The origins of the more virulent strains of Toxoplasma were first documented in a 2001 Science paper from Boothroyd's group; the researchers found that the recombination of two relatively benign strains of Toxoplasma can result in a thousand-fold increase in their ability to cause serious disease. Over the last few years, the researchers have worked to track down exactly what happens to make some strains of Toxoplasma pack such an extra punch. By conducting a comprehensive scan of gene sequences of Toxoplasma strains, postdoctoral scholars Jeroen Saeij, PhD, and Jon Boyle, PhD, first authors of the paper in the Dec. 15 Science, searched for the gene or genes responsible for markedly increased virulence.

To do such a survey, however, the researchers needed to produce an array of strains. Because Toxoplasma strains only recombine in cats, the researchers provided mice infected with different Toxoplasma strains for the cats to eat. The researchers then took the resulting recombinant strains from the cats and infected other mice with them. Based on how these mice fared, the researchers could pinpoint stretches of DNA that contain the genes underlying severe virulence. Based on the DNA sequences, they could determine the proteins involved.

From 140 candidate proteins identified in the initial screen, they focused on those with qualities logically involved in differing levels of virulence, such as high variability of the sequence and the ability to be secreted from the organism to enter the host. This led them to two particularly compelling proteins - ROP16 and ROP18. Both are protein kinases, molecules that are used in the transmission of cellular messages. "If a parasite needs to co-opt a host cell for its own purposes, there is no better way than to introduce a kinase that can completely alter the entire physiology of that host cell," said Boothroyd.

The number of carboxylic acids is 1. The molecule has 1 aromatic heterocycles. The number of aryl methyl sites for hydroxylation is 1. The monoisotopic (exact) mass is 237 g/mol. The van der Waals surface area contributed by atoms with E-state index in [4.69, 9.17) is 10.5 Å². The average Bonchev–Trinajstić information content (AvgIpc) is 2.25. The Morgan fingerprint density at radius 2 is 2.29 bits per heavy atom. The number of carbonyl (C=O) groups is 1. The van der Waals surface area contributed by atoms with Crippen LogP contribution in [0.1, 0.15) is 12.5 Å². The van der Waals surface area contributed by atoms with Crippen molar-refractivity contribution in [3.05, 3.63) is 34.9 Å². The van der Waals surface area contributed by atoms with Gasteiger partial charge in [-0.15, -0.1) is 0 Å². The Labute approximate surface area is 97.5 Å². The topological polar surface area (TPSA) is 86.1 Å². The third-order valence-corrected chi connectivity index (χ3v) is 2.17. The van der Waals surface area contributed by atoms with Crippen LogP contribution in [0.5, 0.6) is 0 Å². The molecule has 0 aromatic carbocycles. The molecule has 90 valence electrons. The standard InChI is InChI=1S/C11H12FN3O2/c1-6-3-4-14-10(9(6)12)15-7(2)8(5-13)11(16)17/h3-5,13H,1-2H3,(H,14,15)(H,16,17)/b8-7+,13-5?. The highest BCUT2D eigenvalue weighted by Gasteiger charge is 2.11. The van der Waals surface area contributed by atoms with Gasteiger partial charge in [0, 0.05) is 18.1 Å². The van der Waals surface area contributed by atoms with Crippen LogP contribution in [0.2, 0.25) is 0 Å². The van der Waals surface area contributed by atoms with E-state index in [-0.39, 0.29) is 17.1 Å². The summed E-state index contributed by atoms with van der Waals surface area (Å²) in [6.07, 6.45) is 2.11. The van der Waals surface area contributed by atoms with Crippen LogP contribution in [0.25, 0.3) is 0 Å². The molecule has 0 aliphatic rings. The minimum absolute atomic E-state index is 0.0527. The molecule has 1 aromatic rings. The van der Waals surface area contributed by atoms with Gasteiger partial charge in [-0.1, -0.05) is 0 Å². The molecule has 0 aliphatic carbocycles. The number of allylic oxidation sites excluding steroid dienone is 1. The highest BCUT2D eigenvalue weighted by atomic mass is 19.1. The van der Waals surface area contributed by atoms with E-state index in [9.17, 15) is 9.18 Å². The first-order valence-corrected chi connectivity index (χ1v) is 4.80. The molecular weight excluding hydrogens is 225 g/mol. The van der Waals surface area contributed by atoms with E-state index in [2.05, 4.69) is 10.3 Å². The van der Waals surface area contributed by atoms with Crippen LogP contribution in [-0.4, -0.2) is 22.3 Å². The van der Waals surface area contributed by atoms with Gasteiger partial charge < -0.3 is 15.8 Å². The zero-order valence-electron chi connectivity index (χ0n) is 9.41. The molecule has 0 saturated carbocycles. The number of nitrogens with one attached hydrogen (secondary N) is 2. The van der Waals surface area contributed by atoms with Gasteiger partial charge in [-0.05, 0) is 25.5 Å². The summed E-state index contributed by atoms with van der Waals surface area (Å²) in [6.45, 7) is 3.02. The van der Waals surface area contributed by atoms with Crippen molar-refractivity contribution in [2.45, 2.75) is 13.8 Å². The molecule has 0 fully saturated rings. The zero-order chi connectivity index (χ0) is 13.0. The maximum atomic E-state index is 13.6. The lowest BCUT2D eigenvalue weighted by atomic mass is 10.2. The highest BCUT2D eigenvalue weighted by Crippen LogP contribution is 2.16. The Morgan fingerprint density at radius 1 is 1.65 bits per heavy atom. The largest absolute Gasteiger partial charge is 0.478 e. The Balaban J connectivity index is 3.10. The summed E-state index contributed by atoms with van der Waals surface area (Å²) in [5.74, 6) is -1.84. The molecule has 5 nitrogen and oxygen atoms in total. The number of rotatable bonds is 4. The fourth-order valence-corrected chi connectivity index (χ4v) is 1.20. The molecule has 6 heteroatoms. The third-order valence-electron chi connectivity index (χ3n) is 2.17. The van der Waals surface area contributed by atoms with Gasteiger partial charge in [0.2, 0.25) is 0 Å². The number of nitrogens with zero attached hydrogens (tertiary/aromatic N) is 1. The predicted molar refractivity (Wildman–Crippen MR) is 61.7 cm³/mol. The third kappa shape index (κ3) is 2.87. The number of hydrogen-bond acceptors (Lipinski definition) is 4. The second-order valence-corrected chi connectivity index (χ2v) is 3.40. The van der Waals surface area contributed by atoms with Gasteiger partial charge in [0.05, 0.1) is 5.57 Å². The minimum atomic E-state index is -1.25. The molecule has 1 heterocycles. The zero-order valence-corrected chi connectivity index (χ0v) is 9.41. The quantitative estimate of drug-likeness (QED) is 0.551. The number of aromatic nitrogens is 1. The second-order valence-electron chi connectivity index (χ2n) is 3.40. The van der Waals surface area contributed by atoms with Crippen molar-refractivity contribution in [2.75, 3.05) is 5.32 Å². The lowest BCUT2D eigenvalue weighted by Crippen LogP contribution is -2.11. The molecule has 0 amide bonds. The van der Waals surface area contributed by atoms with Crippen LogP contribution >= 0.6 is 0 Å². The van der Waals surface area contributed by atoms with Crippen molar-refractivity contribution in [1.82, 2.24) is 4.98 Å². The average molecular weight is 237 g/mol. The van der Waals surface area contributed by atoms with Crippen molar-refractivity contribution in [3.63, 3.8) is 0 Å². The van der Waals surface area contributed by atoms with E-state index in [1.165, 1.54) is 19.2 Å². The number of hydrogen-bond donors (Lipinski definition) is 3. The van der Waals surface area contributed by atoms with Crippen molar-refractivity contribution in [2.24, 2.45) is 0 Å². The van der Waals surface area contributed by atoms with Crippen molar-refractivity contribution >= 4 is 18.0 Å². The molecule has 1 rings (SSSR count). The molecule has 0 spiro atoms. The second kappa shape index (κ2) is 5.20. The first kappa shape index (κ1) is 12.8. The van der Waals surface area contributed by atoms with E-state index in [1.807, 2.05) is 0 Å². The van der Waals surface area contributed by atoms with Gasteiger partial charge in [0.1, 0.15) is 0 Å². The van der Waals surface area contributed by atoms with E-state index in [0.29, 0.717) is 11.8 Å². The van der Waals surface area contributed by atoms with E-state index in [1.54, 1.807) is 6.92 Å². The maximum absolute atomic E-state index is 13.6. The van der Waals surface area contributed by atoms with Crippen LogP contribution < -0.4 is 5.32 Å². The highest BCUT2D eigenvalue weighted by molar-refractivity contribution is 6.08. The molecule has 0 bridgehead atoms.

The findings may play a role in helping pregnant women who become infected for the first time with the parasite. If doctors can test whether the women have one of the more virulent strains, they can then better assess the risks to the fetuses. The group's further exploration of the Toxoplasma virulence process may also have implications for immune-system modulating drugs that could specifically dampen the effects of toxoplasmosis.

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EMBARGOED FOR RELEASE UNTIL: Thursday, Dec. 14, 2006, at 11 a.m.

Pacific time to coincide with publication in the journal Science

BROADCAST MEDIA CONTACT: M.A. Malone at (650) 723-6912 (mamalone@stanford.edu)

This work was supported by grants from the National Institutes of Health, the Ellison Medical Foundation and the University of California Universitywide AIDS Research Program. Postdoctoral scholar Susan Coller, PhD, is the other Stanford researcher included as an author of this publication.

Stanford University Medical Center integrates research, medical education and patient care at its three institutions - Stanford University School of Medicine, Stanford Hospital & Clinics and Lucile Packard Children's Hospital at Stanford. For more information, please visit the Web site of the medical center's Office of Communication & Public Affairs at http://mednews.stanford.edu.